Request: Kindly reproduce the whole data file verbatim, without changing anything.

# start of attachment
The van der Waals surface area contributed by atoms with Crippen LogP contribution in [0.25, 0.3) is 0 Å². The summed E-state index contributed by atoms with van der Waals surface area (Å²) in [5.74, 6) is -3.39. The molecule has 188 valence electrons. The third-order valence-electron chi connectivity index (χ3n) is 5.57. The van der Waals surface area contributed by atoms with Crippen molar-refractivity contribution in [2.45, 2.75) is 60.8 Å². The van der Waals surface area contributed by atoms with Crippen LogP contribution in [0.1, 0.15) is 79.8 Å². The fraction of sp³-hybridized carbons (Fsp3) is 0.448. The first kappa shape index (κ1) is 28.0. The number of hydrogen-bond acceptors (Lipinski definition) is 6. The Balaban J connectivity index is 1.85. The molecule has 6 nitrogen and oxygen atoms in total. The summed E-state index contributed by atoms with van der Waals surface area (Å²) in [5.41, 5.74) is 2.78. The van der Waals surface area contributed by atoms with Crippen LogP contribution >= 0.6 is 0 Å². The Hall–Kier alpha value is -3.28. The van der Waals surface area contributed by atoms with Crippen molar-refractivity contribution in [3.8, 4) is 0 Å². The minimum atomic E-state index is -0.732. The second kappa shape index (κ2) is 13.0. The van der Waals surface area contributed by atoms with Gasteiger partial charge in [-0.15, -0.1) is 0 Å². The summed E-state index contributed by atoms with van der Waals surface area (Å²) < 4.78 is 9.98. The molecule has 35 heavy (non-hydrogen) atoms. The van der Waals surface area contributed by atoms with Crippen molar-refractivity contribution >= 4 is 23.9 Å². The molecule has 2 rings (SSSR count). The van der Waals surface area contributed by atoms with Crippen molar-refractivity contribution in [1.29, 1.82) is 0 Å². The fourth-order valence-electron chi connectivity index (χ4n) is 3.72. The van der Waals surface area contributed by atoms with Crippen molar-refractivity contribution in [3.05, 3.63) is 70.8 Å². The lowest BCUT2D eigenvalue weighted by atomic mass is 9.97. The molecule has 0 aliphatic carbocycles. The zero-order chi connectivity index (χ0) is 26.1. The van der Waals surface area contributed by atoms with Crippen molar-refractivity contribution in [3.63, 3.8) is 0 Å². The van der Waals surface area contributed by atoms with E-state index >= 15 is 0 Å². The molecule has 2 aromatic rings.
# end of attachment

The van der Waals surface area contributed by atoms with Crippen LogP contribution in [0.25, 0.3) is 0 Å². The summed E-state index contributed by atoms with van der Waals surface area (Å²) in [5.74, 6) is -3.39. The molecule has 188 valence electrons. The third-order valence-electron chi connectivity index (χ3n) is 5.57. The van der Waals surface area contributed by atoms with Crippen molar-refractivity contribution in [2.45, 2.75) is 60.8 Å². The van der Waals surface area contributed by atoms with Crippen LogP contribution in [0.1, 0.15) is 79.8 Å². The fraction of sp³-hybridized carbons (Fsp3) is 0.448. The first kappa shape index (κ1) is 28.0. The number of hydrogen-bond acceptors (Lipinski definition) is 6. The Balaban J connectivity index is 1.85. The molecule has 6 nitrogen and oxygen atoms in total. The summed E-state index contributed by atoms with van der Waals surface area (Å²) in [5.41, 5.74) is 2.78. The van der Waals surface area contributed by atoms with Crippen LogP contribution >= 0.6 is 0 Å². The Hall–Kier alpha value is -3.28. The van der Waals surface area contributed by atoms with Crippen molar-refractivity contribution in [3.8, 4) is 0 Å². The minimum atomic E-state index is -0.732. The second kappa shape index (κ2) is 13.0. The van der Waals surface area contributed by atoms with Gasteiger partial charge in [-0.15, -0.1) is 0 Å². The summed E-state index contributed by atoms with van der Waals surface area (Å²) < 4.78 is 9.98. The molecule has 35 heavy (non-hydrogen) atoms. The van der Waals surface area contributed by atoms with Crippen molar-refractivity contribution >= 4 is 23.9 Å². The molecule has 2 rings (SSSR count). The van der Waals surface area contributed by atoms with Crippen molar-refractivity contribution in [1.29, 1.82) is 0 Å². The fourth-order valence-electron chi connectivity index (χ4n) is 3.72. The van der Waals surface area contributed by atoms with Crippen molar-refractivity contribution in [3.05, 3.63) is 70.8 Å². The lowest BCUT2D eigenvalue weighted by atomic mass is 9.97. The molecule has 0 aliphatic carbocycles. The zero-order chi connectivity index (χ0) is 26.1. The van der Waals surface area contributed by atoms with Crippen molar-refractivity contribution in [3.63, 3.8) is 0 Å². The van der Waals surface area contributed by atoms with E-state index >= 15 is 0 Å². The molecule has 2 aromatic rings.